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Glassford, William Alexander, Jr.


Photograph of William A. Glassford

Naval History and Heritage Command #NH 69933

William A. Glassford commanded destroyer Shaw during the First World War. The destroyer's steering gear jammed in October 1918 and the ship had her bow sheared off by liner Aquitania, with the loss of twelve men.

Glassford was a rear admiral in command of the U.S.Yangtze River Patrol prior to the start of the Pacific War. He was ordered to take his gunboats out of China in the final days of peace, the last gunboats arriving in Manila shortly after the attack on Pearl Harbor.

With his gunboats assigned to the harbor defense, Glassford was given command of Task Force 5, the strike force of the Asiatic Fleet. Postwar accounts by crew members of the Houston suggest that on one occasion he tried to avoid combat with the Japanese, apparently convinced his force was completely outclassed. However, a more recent assessment is that the only Japanese ships anywhere near the area were with Tanaka's DesRon 2, which had air support from Ryujo and would have welcomed a night engagement. If (as is actually rather unlikely) it was Tanaka's ships that were spotted by Houston, Glassford was probably wiser than his crew realized to avoid an engagement.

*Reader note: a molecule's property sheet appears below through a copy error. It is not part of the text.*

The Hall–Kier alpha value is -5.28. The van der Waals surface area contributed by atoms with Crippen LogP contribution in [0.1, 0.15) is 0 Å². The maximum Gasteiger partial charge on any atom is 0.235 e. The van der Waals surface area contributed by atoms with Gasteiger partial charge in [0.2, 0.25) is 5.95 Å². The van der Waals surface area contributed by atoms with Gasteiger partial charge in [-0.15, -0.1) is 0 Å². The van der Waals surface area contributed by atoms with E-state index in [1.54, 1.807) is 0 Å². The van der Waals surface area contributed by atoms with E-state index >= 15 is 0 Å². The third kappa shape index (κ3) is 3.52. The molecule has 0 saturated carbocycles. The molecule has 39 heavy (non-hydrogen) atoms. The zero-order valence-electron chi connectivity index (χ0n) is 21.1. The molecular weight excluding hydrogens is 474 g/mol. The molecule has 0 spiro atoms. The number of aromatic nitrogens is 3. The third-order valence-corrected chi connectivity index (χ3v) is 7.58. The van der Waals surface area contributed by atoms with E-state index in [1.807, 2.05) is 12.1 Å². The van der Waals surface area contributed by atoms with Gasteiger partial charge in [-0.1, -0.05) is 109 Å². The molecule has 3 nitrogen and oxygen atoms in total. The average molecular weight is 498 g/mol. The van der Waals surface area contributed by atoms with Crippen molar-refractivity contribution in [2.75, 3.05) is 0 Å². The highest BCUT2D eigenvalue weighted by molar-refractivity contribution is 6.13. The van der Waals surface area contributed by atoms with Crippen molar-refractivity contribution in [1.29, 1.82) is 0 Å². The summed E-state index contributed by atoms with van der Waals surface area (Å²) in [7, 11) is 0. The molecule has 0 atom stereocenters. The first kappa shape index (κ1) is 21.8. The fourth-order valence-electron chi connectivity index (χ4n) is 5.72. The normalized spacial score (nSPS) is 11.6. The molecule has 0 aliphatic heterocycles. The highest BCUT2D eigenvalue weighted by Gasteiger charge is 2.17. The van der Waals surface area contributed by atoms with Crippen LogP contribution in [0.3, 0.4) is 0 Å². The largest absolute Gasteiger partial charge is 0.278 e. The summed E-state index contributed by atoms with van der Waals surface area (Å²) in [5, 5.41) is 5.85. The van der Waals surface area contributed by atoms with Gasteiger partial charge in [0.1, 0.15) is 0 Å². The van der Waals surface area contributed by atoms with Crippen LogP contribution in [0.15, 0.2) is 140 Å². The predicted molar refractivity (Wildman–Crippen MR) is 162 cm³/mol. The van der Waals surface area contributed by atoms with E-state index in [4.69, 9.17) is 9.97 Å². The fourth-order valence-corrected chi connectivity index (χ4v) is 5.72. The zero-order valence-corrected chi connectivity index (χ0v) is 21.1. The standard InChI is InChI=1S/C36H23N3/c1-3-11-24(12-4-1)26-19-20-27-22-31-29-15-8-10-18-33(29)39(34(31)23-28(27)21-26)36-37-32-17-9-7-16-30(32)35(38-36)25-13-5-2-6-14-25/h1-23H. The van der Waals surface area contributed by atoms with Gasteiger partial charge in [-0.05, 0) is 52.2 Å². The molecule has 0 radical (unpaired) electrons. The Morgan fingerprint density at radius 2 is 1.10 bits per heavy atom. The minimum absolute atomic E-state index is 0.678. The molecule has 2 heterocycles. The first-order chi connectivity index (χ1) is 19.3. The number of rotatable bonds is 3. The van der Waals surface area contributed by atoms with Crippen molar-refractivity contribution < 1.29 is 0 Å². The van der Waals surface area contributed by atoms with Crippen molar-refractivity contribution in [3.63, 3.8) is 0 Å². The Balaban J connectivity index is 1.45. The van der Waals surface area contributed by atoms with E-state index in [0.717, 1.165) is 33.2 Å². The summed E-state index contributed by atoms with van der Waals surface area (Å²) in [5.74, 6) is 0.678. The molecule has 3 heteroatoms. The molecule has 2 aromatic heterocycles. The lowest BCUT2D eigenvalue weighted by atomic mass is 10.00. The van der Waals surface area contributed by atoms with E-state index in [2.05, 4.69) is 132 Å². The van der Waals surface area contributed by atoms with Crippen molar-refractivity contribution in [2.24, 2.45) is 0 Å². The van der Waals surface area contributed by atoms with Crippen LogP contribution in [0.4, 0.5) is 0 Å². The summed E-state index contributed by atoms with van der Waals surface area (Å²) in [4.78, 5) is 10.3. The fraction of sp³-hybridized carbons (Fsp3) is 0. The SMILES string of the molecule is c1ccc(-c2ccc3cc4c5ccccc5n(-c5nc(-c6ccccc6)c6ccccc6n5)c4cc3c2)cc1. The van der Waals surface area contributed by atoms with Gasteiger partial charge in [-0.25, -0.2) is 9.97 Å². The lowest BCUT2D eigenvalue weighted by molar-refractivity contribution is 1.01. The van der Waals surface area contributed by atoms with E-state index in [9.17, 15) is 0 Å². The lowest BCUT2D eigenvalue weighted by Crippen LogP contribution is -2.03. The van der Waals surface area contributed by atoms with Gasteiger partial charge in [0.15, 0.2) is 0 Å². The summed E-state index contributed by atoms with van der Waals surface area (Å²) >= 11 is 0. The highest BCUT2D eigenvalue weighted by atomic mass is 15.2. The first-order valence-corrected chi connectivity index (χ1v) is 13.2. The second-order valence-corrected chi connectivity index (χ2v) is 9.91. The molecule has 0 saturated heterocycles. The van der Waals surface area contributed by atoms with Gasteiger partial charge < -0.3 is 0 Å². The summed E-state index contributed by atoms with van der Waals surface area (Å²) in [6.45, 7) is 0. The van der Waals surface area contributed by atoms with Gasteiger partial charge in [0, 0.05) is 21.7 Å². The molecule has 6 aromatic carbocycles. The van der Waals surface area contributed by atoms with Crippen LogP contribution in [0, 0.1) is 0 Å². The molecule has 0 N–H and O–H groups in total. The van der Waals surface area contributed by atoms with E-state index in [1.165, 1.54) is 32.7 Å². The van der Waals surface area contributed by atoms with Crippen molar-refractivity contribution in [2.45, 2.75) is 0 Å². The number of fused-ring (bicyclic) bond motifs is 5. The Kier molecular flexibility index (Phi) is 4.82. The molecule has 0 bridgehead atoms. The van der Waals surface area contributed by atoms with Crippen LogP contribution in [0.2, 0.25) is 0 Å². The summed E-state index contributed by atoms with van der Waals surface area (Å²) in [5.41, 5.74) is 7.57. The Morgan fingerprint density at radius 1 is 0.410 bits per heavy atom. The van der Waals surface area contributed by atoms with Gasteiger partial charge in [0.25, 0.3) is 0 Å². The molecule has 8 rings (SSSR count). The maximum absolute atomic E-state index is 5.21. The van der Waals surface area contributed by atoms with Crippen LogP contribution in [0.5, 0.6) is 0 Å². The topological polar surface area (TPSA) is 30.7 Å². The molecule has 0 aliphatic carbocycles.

Glassford succeeded Hart as commander, Asiatic Fleet, just as it ceased to exist. He spent the remainder of the war in the Atlantic theater.

Service record

1918
Commander Commander, DD Shaw
1919

Commander, DesDiv32
1940-11-1
Rear admiral    
Commander,  Yangtze River Patrol, Asiatic Fleet
1941-12-5     

Commander, Cruisers, Asiatic Fleet
1942-2-4
Vice admiral     
Commander, Naval Forces, Southwest Pacific
1942-6-2     

Commandant, 6 Naval District, Charleston, South Carolina
1943-5-14

Presidential representative to French West Africa
1944

Deputy commander, 12 Fleet
1945-4-11

Commander, 8 Fleet
1945-8

Commander, Naval Forces, Germany


References

Naval Historical Center (accessed 2008-3-1)
Pettibone (2006)

Roscoe (1953)

Shultz (1985)



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